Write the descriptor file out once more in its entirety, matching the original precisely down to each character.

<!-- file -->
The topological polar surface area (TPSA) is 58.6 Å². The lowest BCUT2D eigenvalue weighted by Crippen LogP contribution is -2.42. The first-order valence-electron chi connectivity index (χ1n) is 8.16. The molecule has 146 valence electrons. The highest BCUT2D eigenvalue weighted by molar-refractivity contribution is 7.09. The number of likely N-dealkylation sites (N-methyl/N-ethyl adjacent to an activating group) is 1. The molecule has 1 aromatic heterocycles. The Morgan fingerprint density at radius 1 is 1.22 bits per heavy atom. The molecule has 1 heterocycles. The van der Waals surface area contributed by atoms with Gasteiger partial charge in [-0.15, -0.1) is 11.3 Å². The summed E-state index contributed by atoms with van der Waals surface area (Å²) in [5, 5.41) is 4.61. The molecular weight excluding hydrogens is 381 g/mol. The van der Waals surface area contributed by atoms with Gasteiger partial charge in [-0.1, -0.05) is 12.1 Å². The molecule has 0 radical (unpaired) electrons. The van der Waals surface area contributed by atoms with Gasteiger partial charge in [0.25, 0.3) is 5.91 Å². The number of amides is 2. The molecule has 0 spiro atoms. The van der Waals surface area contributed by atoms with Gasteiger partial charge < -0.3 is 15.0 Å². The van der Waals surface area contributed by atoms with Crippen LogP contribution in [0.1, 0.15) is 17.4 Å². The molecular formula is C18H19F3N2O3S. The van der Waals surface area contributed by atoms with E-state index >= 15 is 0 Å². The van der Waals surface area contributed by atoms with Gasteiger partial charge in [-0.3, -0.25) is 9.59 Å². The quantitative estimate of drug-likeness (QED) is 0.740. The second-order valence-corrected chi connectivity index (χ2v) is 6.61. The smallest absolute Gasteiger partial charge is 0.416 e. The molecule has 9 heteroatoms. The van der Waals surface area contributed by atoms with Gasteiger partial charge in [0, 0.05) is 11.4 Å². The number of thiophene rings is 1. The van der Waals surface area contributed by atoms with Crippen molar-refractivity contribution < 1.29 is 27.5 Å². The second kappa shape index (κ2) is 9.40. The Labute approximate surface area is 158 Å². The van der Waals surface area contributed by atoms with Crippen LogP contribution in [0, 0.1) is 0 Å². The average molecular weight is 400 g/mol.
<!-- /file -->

The topological polar surface area (TPSA) is 58.6 Å². The lowest BCUT2D eigenvalue weighted by Crippen LogP contribution is -2.42. The first-order valence-electron chi connectivity index (χ1n) is 8.16. The molecule has 146 valence electrons. The highest BCUT2D eigenvalue weighted by molar-refractivity contribution is 7.09. The number of likely N-dealkylation sites (N-methyl/N-ethyl adjacent to an activating group) is 1. The molecule has 1 aromatic heterocycles. The Morgan fingerprint density at radius 1 is 1.22 bits per heavy atom. The molecule has 1 heterocycles. The van der Waals surface area contributed by atoms with Gasteiger partial charge in [-0.15, -0.1) is 11.3 Å². The summed E-state index contributed by atoms with van der Waals surface area (Å²) in [5, 5.41) is 4.61. The molecular weight excluding hydrogens is 381 g/mol. The van der Waals surface area contributed by atoms with Gasteiger partial charge in [-0.1, -0.05) is 12.1 Å². The molecule has 0 radical (unpaired) electrons. The van der Waals surface area contributed by atoms with Gasteiger partial charge in [0.25, 0.3) is 5.91 Å². The number of amides is 2. The molecule has 0 spiro atoms. The van der Waals surface area contributed by atoms with Gasteiger partial charge < -0.3 is 15.0 Å². The van der Waals surface area contributed by atoms with Crippen LogP contribution in [0.1, 0.15) is 17.4 Å². The molecular formula is C18H19F3N2O3S. The van der Waals surface area contributed by atoms with E-state index >= 15 is 0 Å². The van der Waals surface area contributed by atoms with Gasteiger partial charge in [-0.3, -0.25) is 9.59 Å². The quantitative estimate of drug-likeness (QED) is 0.740. The second-order valence-corrected chi connectivity index (χ2v) is 6.61. The smallest absolute Gasteiger partial charge is 0.416 e. The molecule has 9 heteroatoms. The van der Waals surface area contributed by atoms with Gasteiger partial charge in [0, 0.05) is 11.4 Å². The number of thiophene rings is 1. The van der Waals surface area contributed by atoms with Crippen molar-refractivity contribution < 1.29 is 27.5 Å². The second kappa shape index (κ2) is 9.40. The Labute approximate surface area is 158 Å². The van der Waals surface area contributed by atoms with Crippen LogP contribution in [0, 0.1) is 0 Å². The average molecular weight is 400 g/mol.